The stretch of coastline in northern Spain between Galicia and Cantabria along the Gulf of Biscay is called the “Green Coast”. Owing to its high rainfall, green lush vegetation often reaches to the sea. Although the Costa Verde is counted among the most beautiful coasts of Spain, there is no mass tourism as in the Mediterranean. Most vacationers come from within the country, so even cultural traditions of the Celtic home-country population are alive in the region. This is especially true for traditional music, reminiscent of Breton and even Irish folklore. The major culinary specialties include Fabada (a bean stew) as well as the Sidra (cider).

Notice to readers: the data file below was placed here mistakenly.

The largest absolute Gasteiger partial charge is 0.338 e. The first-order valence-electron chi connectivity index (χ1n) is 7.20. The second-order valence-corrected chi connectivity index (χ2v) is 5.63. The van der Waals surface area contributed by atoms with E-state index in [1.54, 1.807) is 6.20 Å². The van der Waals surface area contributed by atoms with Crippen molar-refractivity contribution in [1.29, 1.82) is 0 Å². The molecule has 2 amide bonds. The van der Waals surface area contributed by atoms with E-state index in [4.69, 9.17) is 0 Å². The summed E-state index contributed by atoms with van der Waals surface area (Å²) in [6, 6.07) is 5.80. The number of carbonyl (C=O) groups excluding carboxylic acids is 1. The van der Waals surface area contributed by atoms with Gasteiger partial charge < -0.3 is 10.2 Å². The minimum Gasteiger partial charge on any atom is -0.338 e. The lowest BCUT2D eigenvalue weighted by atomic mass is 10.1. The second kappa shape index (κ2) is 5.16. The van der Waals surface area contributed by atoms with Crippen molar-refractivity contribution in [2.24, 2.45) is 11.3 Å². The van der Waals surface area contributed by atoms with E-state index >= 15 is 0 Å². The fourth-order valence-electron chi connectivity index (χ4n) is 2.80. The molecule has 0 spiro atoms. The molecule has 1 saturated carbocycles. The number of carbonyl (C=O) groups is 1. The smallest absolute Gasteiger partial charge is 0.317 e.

Fishing town with a Viking legend on the Costa Verde
This fishing town, which is situated in a gorge-like valley on the Costa Verde, has a special ambiance. The houses, which feature colorful eaves and windows, practically cling to the walls of the valley. Pixueto, a dialect unique to Cudillero, is still spoken here. According to local legend, the town was founded by the Vikings. In actual fact, however, the remains of a Celtic hill fort have been found here. There is a scenic trail connecting various overlooks, including a lighthouse, La Garita, La Atalaya and El Pico. The most important buildings are the 16th-century Gothic parish church, where you can admire the Baroque woodwork, and the Humilladero chapel, which is the oldest building in town. You can also enjoy fresh seafood in the fishermen's taverns along a paved square by the ocean.